How California Stays Drought Despite Weeks of Flood

AUSTIN (KXAN) – California has experienced an ongoing series of storms caused by the formation of an atmospheric river. Rain fell across most of the state, while the Sierra Nevada mountains received more than 10 feet of snow in some areas.

Prior to this series of storms, California struggled to get even a drop of rain. Extended years of dry conditions led to a mega-drought, with lake and reservoir levels reaching critically low levels.

Meteorologist Sean Kelly spoke with Associate Professor Geeta Persad of the University of Texas Department of Geological Sciences to discuss how it is possible that California is still in a drought despite weeks of heavy rain and what it will take to get them out of the drought.

Below is a transcript of their conversation:

Sean Kelly, KXAN News: I know that several feet of rain fell in some parts of California. Is this enough to get them out of the drought?

Associate Professor Gita Persad, University of Texas: So one of the really good things that we’ve seen with this set of atmospheric river events is that they brought a lot of water to California, that they helped create the state’s snow cover. And for a place like California where it rains, the water is really choppy. Therefore, they receive a lot of precipitation in winter. And then they really should use it during the summer. And so you need things like snow cover, which basically create inertia in your system, they act as a kind of natural storage system. And so the fact that these systems have a lot of snow, a lot of snow cover, will be very useful in the future.

But the reality is that over the past decade, California has indeed accumulated debt when it comes to water use. So, if you think about the bank account, all of this water in California was stored in its underground aquifers. And when the drought dragged on for the last decade or so, they started, you know, drawing water out of that bag of groundwater that they had. And over time, they mostly went into the red because of their underground aquifers. And so now that other form of natural storage that they had is really very much depleted. So it will take a long time to restore it. And the storms that we’re seeing right now, most of that water is escaping into the ocean rather than into aquifers because of how extreme these rains are and how intense they are. So we’re not really looking, we’re looking at a situation that is certainly beneficial in the short term, at least in terms of snow cover, but it’s actually not going to be enough because of the form it’s taking. , you know, bring California back from the reds.

Kelly: Tell me a little about flash floods and how this water really can’t be used because it can be a little dirty.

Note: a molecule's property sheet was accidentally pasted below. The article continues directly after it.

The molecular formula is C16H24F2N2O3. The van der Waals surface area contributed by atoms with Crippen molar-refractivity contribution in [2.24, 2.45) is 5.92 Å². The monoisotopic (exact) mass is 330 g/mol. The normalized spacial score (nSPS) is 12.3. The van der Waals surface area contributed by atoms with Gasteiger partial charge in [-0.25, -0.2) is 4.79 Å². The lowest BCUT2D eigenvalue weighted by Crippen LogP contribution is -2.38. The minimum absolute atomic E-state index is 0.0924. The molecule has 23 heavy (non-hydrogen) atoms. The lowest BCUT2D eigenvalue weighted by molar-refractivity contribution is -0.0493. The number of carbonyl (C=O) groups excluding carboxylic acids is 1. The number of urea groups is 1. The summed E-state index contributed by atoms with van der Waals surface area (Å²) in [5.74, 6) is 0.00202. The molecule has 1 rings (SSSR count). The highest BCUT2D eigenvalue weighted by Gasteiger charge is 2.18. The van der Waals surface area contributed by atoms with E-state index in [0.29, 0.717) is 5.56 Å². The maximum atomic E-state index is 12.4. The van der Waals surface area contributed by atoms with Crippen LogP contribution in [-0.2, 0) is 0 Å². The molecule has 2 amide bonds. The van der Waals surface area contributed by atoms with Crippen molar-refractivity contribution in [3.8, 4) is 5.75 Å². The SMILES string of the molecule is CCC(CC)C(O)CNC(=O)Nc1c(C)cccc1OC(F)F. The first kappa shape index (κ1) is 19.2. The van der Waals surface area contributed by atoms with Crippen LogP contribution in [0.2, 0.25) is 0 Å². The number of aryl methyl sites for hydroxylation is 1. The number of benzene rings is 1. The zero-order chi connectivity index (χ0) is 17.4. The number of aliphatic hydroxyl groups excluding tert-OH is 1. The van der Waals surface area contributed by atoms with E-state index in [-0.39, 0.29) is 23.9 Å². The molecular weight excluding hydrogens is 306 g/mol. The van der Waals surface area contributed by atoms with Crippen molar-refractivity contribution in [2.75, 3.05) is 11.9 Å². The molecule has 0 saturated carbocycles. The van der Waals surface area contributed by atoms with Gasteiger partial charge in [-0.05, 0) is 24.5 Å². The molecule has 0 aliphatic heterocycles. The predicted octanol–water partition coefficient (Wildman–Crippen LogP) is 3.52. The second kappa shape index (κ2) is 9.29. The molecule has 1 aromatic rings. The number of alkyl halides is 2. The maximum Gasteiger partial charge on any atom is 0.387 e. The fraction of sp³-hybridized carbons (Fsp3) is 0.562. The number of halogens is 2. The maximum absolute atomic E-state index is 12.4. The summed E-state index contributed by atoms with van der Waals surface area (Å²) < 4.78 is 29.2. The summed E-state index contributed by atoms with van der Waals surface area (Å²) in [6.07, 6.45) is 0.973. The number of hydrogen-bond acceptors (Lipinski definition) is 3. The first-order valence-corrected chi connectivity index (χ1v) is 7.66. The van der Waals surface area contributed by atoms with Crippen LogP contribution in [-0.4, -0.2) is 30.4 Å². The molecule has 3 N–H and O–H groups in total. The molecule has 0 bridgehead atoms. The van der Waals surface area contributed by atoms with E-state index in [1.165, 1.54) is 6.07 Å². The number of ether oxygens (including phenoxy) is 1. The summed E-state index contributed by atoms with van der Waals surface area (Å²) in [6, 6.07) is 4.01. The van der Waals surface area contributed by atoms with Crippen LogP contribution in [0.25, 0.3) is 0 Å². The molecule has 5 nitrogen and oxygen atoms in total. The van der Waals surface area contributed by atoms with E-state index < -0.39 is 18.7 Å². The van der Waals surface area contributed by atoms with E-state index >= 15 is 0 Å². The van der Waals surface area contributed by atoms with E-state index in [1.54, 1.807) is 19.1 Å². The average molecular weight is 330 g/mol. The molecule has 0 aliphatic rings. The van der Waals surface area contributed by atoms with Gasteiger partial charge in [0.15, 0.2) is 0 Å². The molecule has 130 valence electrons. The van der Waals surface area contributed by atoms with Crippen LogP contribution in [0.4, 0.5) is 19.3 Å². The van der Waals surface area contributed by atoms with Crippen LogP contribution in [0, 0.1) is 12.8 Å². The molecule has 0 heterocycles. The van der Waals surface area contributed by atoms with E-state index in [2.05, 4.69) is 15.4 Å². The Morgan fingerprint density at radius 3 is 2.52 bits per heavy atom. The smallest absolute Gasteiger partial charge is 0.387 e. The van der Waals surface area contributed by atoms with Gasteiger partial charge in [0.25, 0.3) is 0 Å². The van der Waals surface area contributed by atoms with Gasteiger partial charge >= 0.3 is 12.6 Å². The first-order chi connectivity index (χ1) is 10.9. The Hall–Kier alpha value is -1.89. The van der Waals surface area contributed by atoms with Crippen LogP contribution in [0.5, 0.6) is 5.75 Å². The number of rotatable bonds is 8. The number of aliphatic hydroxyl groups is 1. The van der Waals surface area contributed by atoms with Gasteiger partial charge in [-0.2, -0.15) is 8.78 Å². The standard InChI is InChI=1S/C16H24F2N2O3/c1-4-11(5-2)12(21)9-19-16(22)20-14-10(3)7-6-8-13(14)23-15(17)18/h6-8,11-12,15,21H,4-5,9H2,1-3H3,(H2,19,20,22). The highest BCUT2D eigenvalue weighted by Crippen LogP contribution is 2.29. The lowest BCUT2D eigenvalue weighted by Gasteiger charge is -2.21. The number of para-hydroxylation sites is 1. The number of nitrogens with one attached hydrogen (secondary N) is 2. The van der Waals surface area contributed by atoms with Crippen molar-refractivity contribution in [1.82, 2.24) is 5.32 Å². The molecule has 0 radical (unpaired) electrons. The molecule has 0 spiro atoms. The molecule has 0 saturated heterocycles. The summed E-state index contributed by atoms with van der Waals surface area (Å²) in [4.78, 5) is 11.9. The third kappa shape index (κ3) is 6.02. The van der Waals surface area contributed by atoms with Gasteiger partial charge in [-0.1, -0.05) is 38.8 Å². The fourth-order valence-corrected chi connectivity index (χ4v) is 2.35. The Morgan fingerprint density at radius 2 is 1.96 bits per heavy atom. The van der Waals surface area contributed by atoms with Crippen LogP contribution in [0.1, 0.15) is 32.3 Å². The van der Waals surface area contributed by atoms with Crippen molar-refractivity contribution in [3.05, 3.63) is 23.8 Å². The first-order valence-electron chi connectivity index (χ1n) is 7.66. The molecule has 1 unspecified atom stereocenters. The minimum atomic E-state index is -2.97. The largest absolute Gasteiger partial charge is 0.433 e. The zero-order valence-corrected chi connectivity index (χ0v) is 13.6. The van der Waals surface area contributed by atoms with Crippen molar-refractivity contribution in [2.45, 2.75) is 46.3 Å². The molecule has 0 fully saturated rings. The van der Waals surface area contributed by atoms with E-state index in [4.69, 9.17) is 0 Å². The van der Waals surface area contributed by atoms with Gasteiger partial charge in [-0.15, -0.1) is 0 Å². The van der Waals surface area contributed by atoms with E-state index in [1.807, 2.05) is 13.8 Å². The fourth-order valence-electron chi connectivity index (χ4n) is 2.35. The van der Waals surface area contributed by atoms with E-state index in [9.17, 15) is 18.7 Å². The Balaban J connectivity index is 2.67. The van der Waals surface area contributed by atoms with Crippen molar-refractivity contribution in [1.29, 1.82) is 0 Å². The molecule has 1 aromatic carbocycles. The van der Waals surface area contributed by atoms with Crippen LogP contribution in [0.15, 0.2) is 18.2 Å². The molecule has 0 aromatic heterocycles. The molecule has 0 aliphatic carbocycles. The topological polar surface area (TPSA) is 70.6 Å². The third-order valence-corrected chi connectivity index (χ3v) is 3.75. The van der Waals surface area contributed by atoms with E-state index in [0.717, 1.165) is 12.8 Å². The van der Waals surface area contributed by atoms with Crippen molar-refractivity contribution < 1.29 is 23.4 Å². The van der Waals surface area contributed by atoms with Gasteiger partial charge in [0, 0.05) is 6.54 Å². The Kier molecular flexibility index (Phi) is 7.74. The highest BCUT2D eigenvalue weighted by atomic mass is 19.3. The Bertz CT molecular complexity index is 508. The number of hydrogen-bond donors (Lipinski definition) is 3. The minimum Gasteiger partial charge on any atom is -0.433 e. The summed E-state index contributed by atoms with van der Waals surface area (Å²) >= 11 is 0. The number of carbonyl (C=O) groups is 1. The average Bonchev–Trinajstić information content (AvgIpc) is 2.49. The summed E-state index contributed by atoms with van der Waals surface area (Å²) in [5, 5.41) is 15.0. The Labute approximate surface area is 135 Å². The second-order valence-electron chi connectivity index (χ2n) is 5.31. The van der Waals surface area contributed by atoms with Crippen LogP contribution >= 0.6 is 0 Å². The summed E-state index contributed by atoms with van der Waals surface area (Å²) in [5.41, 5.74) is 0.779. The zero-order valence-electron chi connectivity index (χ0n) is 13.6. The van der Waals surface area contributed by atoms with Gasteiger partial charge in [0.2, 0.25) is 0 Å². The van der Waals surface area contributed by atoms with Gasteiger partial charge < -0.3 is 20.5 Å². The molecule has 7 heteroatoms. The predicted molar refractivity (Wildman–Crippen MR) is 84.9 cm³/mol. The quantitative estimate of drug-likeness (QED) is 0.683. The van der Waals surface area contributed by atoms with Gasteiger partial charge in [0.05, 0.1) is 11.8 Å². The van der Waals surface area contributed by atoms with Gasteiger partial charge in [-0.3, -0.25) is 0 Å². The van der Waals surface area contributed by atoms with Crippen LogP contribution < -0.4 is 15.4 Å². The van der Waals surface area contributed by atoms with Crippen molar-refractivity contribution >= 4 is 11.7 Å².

Persad: So when it rains very heavily and there are flash floods, some of the damage that we have seen, some of the loss of life due to landslides, these are all issues that start to arise. So even if it were beneficial for the use of water, we would have all these other disadvantages, which means it’s really not optimal when we get our water in that form. Now when we think about using, say, storm water to collect storm water and reuse it, it’s really problematic when that water is polluted and full of debris it picks up along the way. because it happened very intensively. So in most places, when there is storm water, there are really intense flash floods. In fact, they cannot store it and reuse it for these purposes.

Kelly: Tell us how these atmospheric rivers can be too good?

Persad: So the problem right now is that what we’re basically seeing is that these atmospheric river events are sort of pointing a fire hose at this bath. So, you have reservoirs, you have underground aquifers, but they are not designed to store water of this volume and at this rate. So what we’re seeing is that most of this water is splashing over the edges of this notorious tub. Right? So it flows into the ocean. And that means it won’t be available when people need it during the summer months when California is hot and dry.

Kelly: What does it take to get them out of this drought, this mega-drought they’re in? Will it be rain years? Will it be more spaced rain events.

Persad: One of the things we know about climate change is that the intensity of this rainfall is likely to increase in the future. And we also know that the precipitation that falls in California will be less and less in the form of that snow that is so useful for creating a natural reservoir of snow cover, and more and more in the form of these rains that just flood everything and flow. into the ocean. And that actually means that California needs to become more strategic about how it uses stormwater to recharge groundwater, more strategic about when and where water is being used. Because these situations, these conditions will only continue and intensify in the future.

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